Fiona’s hands and tossed them into one of the cells. “Open the other’s
doors. Keep quiet and follow us.”
“We’re not leaving them,”
Anna said. “How are we going to get out of here?”
“Leave that to me,” Fiona
said. “Keep quiet no matter what you see.” They reached the outer door.
Fiona turned herself into a fly and flew out under the door. The guards were
back in position. “I need another distraction. Aha.” Fiona saw a cart piled
high with hay. She thought about fire and poof, the cart burst into flames.
The flames caught some of the other stalls on fire. The guards all ran.
Fiona turned back into herself and opened the door. The prisoners all darted
off different directions. “You two stay with me.”
Fiona led them through the
city. She pulled some money from her pocket and changed it into gold pieces.
“Here. Take all of this. You’re on your own now, but head to Scotland. Your
parents are there, in Castle Athdara. Go there. It’s all I can do for you.
Good luck with your babies. Take good care of them. One of them is my 40th
or whatever great great grandparent.” Fiona hugged them both. “By the way,
they are both boys.” She disappeared through the portal, saddened that she
had to leave them there, but she knew they’d make it all right, as would the
She came through the time
portal into the croft. “Mum! You’re back.”
“Fiona McAllister! You
thought you could trick us. We’ll discuss this later. We’ve all been
introduced,” Mairi said.
“I’d love to stay and chat,
but I’m not done. Mum, I have to go. It’s important. By the way, Queen
Sarmantha, I just saw Anna and Isabella. They’re both doing well and going
to have baby boys. Yes, King Dugan is the father of both, but neither boy
will ever know that. I’ll be back, Mum.” Before they could argue she ran
into the portal and once again ended up at Castle Athdara.
A few villages had sprung up
around the loch. The castle showed signs of destruction, but when she went
inside, it felt warmer and cozy. “Princess Isabella. Princess Anna!” Fiona
called for the women.
A small boy came running
towards her. “Hello. My name is Kenneth McAlpin Ferguson. I’m a big boy
now.” Fiona could tell by looking at him that he was Ithgar. “That’s a nice
name. Where’s your mummy?”
“She’s with auntie Anna and
Jorbi. Follow me.” Kenneth pulled her by the hand into the room.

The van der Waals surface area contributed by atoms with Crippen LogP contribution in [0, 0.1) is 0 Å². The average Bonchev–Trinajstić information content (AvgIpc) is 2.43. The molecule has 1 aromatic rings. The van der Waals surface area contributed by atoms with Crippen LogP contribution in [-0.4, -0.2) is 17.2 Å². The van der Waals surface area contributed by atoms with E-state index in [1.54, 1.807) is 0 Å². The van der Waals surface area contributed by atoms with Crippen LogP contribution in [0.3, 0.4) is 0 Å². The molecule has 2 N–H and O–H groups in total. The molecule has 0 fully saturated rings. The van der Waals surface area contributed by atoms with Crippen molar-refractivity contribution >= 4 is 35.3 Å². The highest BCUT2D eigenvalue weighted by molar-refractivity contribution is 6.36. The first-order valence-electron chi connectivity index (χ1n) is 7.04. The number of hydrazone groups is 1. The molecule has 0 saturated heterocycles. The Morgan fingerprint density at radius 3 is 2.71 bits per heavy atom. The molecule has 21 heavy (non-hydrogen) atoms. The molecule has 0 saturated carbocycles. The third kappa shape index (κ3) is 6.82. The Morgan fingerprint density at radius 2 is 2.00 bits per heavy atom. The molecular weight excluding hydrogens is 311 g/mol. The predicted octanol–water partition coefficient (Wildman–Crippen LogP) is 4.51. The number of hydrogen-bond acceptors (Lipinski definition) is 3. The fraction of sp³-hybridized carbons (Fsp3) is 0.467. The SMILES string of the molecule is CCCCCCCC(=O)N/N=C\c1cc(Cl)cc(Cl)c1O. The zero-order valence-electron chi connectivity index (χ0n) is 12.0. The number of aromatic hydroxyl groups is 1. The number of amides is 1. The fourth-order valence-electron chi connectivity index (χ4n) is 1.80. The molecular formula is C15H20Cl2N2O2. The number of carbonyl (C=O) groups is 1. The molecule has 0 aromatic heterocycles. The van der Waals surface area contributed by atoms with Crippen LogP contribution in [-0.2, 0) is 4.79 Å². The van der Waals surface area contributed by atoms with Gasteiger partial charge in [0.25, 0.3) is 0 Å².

Fiona hardly recognized the
two girls. They were five years older and clean. “Anna? Isabella?”
Anna stared at Fiona. “I
know you. You’re the girl who rescued us from Zanaad, aren’t you?”
“Yes. That was me. I’m
Fiona. I’m glad you chose such a nice name for your son, Isabella.”
“What is it that you want?
Our mother and father were not here when we arrived. The castle was near
destruction. Our husbands and their family helped us fix it up,” Anna said.
“Yes, that’s Colin and
Robert of Ferguson. I know all about them. Listen, I can take you to your
mum and dad. You’ve got wee brothers and sisters too and I know your mum is
anxious to meet your lads. You’ll have to trust me,” Fiona said.
Anna ran over to her and
hugged her. “You saved our lives before, Fiona. We will trust you.”
“Get Colin and Robert and
bring them and the boys with you. I’ll meet you outside the main entrance to
the castle.” Fiona ran out. She looked at the trees and the loch. “It looks
the same, except the dead pines in my time are alive now.”
Soon the families gathered.
Colin and Robert weren’t sure what was happening, but weren’t given much
choice by their wives. Fiona led them through the time portal into Angus’s
croft. Queen Sarmantha, upon seeing her daughters, wept and ran to them.
Their arms encircled each other. “I’m going to leave you to get
reacquainted. I’m off now to old Burill. There’s a few things I need to do
there. Mum, I promise this is the last, well almost. I do have one more stop
after this. Mum, don’t say anything, please. Help Queen Sarmantha with her
grandsons.” Fiona disappeared once again.